Members of the Utah Wool Growers Association and the Utah Cattlemen's Association, attending join meetings this week at their annual conventions at the Salt Lake City Marriott, are optimistic about the future despite a host of problems that confront both livestock producing organizations.

Ted Lee, executive secretary of the Utah Wool Growers, said Thursday that lamb prices are down world-wide and "there is a wool glut in Australia caused by a default in payments from the Soviet Union and a drop in orders from China."We have stopped shipping wool to Iraq, because of the conflict in the Middle East. Most of the best U.S. wool is sold to Iraq."

Nevertheless, Lee said, wool growers are optimistic that these problems and current low prices will be of short duration.

Utah wool producers have built a large educational display in a semi van and plan to drive it thorughout Utah next year to visit schools and organizations. "We are going to tell our story to everybody who will listen, display sheep, hold sheep-shearing demonstrations and exhibit beautiful, practical products made from wool," Lee said.

Utah cattle producers are even more optimistic, despite a drought that has dried out Utah for more than three years and a host of challenges to the cattle industry - including threatened increases in public land grazing fees and attacks from animal rights activists and environmentalists.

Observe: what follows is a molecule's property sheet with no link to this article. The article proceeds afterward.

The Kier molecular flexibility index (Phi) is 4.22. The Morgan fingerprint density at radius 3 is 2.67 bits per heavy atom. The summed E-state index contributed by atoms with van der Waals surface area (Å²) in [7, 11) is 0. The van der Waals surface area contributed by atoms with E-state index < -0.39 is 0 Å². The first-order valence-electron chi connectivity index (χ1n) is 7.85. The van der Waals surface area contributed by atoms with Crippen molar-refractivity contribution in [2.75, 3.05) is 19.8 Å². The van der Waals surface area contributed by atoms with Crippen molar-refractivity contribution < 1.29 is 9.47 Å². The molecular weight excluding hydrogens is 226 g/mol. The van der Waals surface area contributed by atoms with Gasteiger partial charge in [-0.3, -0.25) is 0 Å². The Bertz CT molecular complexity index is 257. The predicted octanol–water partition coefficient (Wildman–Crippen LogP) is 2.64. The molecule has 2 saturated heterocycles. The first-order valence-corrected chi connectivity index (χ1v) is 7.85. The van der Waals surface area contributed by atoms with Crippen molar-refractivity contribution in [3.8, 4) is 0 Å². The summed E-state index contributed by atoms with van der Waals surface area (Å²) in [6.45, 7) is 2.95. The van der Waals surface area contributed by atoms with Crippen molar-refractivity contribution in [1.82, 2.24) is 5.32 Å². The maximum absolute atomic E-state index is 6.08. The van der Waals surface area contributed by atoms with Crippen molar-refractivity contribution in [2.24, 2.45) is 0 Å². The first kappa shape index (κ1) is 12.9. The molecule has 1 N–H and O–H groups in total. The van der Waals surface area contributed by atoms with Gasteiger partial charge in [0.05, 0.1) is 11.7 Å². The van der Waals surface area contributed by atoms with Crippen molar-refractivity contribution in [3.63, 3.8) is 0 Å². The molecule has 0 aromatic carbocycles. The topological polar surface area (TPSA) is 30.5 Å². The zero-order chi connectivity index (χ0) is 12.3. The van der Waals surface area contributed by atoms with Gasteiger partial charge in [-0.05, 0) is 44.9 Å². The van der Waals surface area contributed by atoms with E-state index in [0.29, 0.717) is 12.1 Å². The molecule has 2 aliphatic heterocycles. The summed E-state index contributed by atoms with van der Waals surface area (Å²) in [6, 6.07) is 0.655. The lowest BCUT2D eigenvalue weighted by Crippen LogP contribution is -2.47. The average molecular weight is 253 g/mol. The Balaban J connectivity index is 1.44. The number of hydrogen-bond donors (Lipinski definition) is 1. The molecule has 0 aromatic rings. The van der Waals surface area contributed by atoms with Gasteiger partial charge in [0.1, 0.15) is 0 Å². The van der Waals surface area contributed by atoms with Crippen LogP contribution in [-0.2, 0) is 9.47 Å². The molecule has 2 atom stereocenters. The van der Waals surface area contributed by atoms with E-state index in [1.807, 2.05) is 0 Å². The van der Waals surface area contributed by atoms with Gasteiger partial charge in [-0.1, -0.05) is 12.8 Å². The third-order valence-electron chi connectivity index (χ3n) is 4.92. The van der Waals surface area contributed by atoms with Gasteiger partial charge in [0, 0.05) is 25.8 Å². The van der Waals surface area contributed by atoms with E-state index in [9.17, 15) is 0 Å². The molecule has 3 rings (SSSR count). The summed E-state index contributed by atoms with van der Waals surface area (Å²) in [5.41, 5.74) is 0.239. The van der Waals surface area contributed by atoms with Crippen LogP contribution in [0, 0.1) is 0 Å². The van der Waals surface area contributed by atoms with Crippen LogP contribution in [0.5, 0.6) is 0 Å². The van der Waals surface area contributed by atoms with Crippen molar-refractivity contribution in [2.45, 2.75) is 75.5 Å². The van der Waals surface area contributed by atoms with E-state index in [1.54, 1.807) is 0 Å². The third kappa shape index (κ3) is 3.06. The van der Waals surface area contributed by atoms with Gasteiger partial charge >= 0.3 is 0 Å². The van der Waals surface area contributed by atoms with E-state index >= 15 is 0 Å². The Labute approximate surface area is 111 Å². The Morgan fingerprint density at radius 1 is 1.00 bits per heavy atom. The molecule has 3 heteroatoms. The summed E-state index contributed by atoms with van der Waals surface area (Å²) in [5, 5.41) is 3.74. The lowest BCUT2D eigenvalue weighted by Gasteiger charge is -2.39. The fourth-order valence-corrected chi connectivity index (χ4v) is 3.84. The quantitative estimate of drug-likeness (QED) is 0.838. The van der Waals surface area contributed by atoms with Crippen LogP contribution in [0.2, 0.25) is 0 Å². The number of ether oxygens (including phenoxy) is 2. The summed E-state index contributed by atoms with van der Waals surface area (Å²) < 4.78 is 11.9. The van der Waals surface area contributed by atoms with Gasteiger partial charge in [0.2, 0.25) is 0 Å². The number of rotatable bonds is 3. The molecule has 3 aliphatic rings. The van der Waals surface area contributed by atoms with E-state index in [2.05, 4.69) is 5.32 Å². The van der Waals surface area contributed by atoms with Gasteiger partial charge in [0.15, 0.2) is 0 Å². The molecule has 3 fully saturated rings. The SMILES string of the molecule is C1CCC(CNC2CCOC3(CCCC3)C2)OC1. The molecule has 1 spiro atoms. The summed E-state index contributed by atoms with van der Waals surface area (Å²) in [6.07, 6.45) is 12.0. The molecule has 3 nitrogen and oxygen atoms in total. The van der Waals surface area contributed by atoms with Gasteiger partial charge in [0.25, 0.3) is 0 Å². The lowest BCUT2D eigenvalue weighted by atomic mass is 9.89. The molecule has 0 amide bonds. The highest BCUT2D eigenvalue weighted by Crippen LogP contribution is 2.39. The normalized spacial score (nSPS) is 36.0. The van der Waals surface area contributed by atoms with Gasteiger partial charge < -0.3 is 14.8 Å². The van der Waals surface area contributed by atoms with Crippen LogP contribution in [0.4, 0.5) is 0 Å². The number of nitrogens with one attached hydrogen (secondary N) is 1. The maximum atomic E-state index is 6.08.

Seth Weston, first vice president of the Utah Cattlemen's Association and a Randolph cattle producer, said cattle prices have held fairly steady recently and "even when cattlemen had to sell off their herds because of drought and the high price of feed, they got a good price for their animals."

Weston said cattle producers are especially optimistic about new markets for their beef in Asia and the Pacific Rim.

Spanish Fork cattle producer Glen Larsen, president of the Utah Cattlemen's Association, told members of his organization this week that "the last four years have been some of the best we've had in our industry's history."

New officers elected this week to head the Utah Wool Growers Association include Lee Jarvis, Spanish Fork, president; Paul Frischknecht, Manti, first vice president; and Dean Hansen, Fountain Green, Sanpete County, second vice president.